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FURNITURE TIPS AND TRICKS
George Utley email@example.com
Tightening loose chairs is one furniture repair most homeowners avoid. Everyone assumes you need dozens of clamps, a special glue and knowledge akin to black magic to repair a chair - not so. Your total expenditure for repairing every loose chair in your home should be less than $50.00, even if you have to buy everything I list. Since the explanation takes more space than I have here, were going to do this project in two parts. This column will be on taking a chair apart - next time well cover the assembly process.
For now, well assume the chair is loose, but nothing is broken. Replacing broken parts is a whole other ball game.
The first consideration is the type of chair. If you have a typical dinette set (informal) the chairs have legs that are not perpendicular to the floor and all the joints are glue joints. The legs are glued directly into the bottom of the seat with no screws. Dining room chairs (formal) typically have legs parallel to each other (or nearly so), perpendicular to the floor. The cushioned seat is attached with screws, and the corners of the frame immediately below the seat are held together with a block in each corner that is screwed and glued in place. Most chairs will fit into one or the other of these two categories, or perhaps combine features of both.
Youll need a rubber mallet (wrapping an old sock around a regular hammer will NOT work). This will run less than $10.00. 16 to 24 ounces is heavy enough. A roll of 1" masking tape, a pencil, a screwdriver (maybe) and a sharp pocket knife will complete your tool list for disassembly.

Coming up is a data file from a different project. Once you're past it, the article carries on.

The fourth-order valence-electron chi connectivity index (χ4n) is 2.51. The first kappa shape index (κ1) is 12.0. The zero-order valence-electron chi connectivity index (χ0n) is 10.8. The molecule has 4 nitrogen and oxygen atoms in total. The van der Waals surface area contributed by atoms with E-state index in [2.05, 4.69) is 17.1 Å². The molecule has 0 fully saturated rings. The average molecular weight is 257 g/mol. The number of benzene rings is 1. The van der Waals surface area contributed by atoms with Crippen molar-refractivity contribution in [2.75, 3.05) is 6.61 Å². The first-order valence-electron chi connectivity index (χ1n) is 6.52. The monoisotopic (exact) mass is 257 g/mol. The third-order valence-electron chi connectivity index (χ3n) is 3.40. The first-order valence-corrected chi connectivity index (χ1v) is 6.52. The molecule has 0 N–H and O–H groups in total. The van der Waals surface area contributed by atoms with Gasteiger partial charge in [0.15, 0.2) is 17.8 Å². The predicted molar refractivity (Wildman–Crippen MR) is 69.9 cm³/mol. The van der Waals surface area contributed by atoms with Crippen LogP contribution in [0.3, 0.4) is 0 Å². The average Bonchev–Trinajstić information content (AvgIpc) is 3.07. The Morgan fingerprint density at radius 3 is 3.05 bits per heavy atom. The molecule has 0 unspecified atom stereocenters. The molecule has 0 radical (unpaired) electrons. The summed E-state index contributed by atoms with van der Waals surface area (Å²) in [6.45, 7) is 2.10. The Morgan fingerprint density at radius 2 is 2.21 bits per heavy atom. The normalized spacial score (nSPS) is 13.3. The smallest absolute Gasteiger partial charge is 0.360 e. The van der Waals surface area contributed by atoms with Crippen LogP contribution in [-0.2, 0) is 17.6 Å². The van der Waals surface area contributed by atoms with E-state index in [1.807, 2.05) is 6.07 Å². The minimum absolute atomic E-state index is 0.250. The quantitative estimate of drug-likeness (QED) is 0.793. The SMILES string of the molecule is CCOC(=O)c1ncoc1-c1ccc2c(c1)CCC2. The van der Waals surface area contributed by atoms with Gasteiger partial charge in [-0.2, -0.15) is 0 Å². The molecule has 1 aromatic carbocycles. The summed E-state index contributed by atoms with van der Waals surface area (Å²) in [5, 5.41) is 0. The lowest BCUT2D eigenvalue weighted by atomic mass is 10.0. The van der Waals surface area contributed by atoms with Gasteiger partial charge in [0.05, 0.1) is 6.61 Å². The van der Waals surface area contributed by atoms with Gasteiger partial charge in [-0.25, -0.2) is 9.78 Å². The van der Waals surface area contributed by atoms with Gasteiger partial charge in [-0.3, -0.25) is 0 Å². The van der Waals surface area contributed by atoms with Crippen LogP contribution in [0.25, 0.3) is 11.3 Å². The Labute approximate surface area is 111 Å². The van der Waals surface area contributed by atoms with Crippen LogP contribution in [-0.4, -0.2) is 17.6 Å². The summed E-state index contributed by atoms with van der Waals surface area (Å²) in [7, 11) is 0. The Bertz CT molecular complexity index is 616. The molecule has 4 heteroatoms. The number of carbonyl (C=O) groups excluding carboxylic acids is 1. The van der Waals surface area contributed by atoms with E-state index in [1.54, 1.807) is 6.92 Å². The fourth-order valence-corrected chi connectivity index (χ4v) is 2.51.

First put a piece of masking tape on each part of the chair to mark its position. I use a simple abbreviation code; RF=right front, LF=left front, etc. Mark each piece; all four legs, the stretchers that run between the legs front to back on each side, and, if there are any, the stretcher(s) running left to right. Mark the stretchers so you can tell which end goes in front, back, left or right. These pieces may look symmetrical but chances are they arent. They must go back in the same position the were in originally. With a formal chair, also mark the rails, those board-like pieces immediately beneath the seat cushion.
With a formal chair, remove the upholstered seat and the screws holding the wooden corner blocks in place. Number the blocks and the inside of the rail so you can put the blocks back where they came from.
Now for see what you can pull apart just by wiggling and pulling on the pieces. After youve removed what you can, go after the stretchers, if they havent already come out. Use the mallet to hit the leg, swinging parallel to the stretcher. Hit as close to the joint as possible, holding the stretcher tightly. Continue this process until the stretchers are removed.
Having removed the stretchers, the legs should be looser than they were, if not falling out. Use the same process to separate the legs from the rails (on a formal chair) or, on an informal chair turn the piece upside down, striking the seat bottom with the mallet while holding the leg to be removed. Always try to hit as close to the joint as possible, swinging in line with the piece youre trying to remove. You want to pull it out, not break it off. Do this over a padded surface. If the piece separates suddenly, remember youre holding only part of it...the rest will fall. One last note: some joints will be just as tight as the day they were originally glued. The old adage, "If it aint broke, dont fix it" applies. If you cant get a joint apart without extreme extertion, leave it alone.
After youve congratulated yourself on getting the piece apart without breaking anything, take a break. Well clean this chair up and put it back together in our next column. As always, if you have any questions on this or other furniture problems, drop me a line at the Enterprise.
George Utley has about 20 years experience in furniture
George Utley firstname.lastname@example.org